Think You’re Not Good Enough? Look Around! | Evolving Self-Confidence

I often hear this: “I don’t have enough:

  • experience for that job
  • knowledge to lead a team
  • years with the company to advance
  • know-how to start my own business.” 

Exactly, who says we aren’t good enough? Most of the time, we’re the guilty party.

Doubt is our enemy.

Negative self-talk is often riddled with self-doubt. We look at what others are achieving, compare ourselves, and question whether we have what it takes. We self-assess against standards that we invent before we know what the real expectations are.

Self-confidence is as much about being willing to explore an opportunity as it is about being able to execute an assignment. All too often, we worry about our ability to do a job before we understand what it is.

Doubt cannot be allowed to rule.  

The antidote to doubt is reality. Not some “reality” you imagine but the reality that exists.

Start by looking around. Who is doing the work that you think you’re “not good enough” to do as well or better?

Look hard and long at those people. Watch exactly what they do and say. Pay attention to the actual results they produce. Examine their work closely. Find out what others are saying about it.

Then ask yourself, “Can I produce work like that or better?”  My guess is that, in most cases, your answer will be, “Sure.”

If you’ve been reading my posts for a bit, you know that I spent many years as a commercial horse breeder. I knew nothing about it when I started.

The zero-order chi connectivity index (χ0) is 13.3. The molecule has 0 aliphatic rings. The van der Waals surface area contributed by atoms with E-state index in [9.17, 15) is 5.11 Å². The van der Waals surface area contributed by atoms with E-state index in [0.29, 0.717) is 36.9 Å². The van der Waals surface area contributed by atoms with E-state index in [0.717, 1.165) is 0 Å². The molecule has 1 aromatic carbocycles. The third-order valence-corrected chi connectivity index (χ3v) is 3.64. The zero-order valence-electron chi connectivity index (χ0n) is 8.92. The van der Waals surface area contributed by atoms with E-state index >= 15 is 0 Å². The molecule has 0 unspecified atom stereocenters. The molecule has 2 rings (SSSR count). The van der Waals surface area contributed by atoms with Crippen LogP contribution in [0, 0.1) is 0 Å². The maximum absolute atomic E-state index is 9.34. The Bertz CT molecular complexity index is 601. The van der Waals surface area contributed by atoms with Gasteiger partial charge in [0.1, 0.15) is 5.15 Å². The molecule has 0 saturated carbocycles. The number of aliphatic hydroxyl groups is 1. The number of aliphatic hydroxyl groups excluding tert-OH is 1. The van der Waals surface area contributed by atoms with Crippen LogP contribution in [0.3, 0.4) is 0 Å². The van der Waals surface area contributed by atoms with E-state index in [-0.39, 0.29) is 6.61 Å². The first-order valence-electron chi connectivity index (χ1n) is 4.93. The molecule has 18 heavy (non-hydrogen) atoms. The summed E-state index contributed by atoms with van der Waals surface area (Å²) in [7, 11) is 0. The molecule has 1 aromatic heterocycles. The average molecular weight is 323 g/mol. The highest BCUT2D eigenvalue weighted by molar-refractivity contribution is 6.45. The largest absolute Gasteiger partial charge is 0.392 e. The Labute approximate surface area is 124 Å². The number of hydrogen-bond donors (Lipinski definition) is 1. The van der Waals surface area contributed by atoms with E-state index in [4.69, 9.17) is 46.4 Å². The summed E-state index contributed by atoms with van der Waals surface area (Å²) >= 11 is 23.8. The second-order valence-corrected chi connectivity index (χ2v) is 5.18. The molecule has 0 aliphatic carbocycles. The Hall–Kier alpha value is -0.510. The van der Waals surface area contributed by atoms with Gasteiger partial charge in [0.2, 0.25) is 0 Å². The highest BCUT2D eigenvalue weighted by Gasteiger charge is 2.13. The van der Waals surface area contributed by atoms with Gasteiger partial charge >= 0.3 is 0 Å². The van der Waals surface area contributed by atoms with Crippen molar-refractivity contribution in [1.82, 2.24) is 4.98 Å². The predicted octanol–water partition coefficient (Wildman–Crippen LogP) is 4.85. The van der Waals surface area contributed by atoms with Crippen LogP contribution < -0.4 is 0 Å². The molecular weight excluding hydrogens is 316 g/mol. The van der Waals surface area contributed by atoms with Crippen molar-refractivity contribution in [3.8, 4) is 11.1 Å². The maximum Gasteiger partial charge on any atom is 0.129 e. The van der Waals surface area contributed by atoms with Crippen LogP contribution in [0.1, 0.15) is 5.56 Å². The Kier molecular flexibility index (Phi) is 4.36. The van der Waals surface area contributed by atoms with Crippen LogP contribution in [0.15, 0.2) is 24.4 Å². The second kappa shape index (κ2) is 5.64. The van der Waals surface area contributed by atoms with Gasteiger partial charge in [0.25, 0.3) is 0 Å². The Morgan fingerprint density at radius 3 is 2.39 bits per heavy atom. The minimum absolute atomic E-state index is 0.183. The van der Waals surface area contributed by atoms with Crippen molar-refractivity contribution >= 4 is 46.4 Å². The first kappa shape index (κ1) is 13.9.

Before I bought my farm, I had doubts about whether or not I could care for horses on my own since I’d had no knowledge or experience. The owner of the barn where I’d been boarding warned me, “You could kill those horses if you don’t feel ‘em right.” That rocked me.

Then I stopped to think about her and the other people I’d met who were in the horse business. I asked myself, “Is there any reason to believe that the people in this business are smarter than I am? Do I have good people to advise me when I have questions?” The answers were obvious.

Self-confidence is not arrogance. 

Arrogance is when you act like you know everything. Self-confidence is about believing in yourself. It builds courage, keeps you moving forward in spite of setbacks, and enables you to seize opportunities to grow.

You find self-confidence by looking positively at yourself, acknowledging what you can do. You build self-confidence by testing your capabilities.

The biggest mistake we make is telling ourselves that we have to be the best at something before we are “entitled” to be self-confident. In fact, we just have to be as good as the situation requires.

Role models are everywhere. 

If your self-confidence is a bit shaky, it’s time to look around and see who’s out there doing what you want to do with capabilities similar to yours. In the past four months, I watched these two confidence-building situations unfold:

1.) A Gen Y college grad, who hated her job, started a blog, made professional on-line contacts, was recognized for her writing talents, started freelancing, and just got a full-time job.

2.) An experienced marketing professional was downsized, couldn’t find another job, talked to independent contractors about how they worked, informally looked for clients, blogged about her “start up” experiences, got great advice, opened an office, and saw her business start to grow.

Self-confidence evolves. Every step you take helps you build your truly capable self. You can mentor, volunteer to lead a team, give speeches, deliver training, start a hobby business, or cover a temporary vacancy at work.

Every step you take to become business fit builds your self-confidence. If you haven’t had a chance to learn the seven smart moves, perhaps now’s the time. Your self-confidence is your success engine. Without it, we don’t move very far or very fast. Vroooom!

How has your self-confidence been tested? What were you able to do to overcome your doubts and move ahead? Thanks for helping out!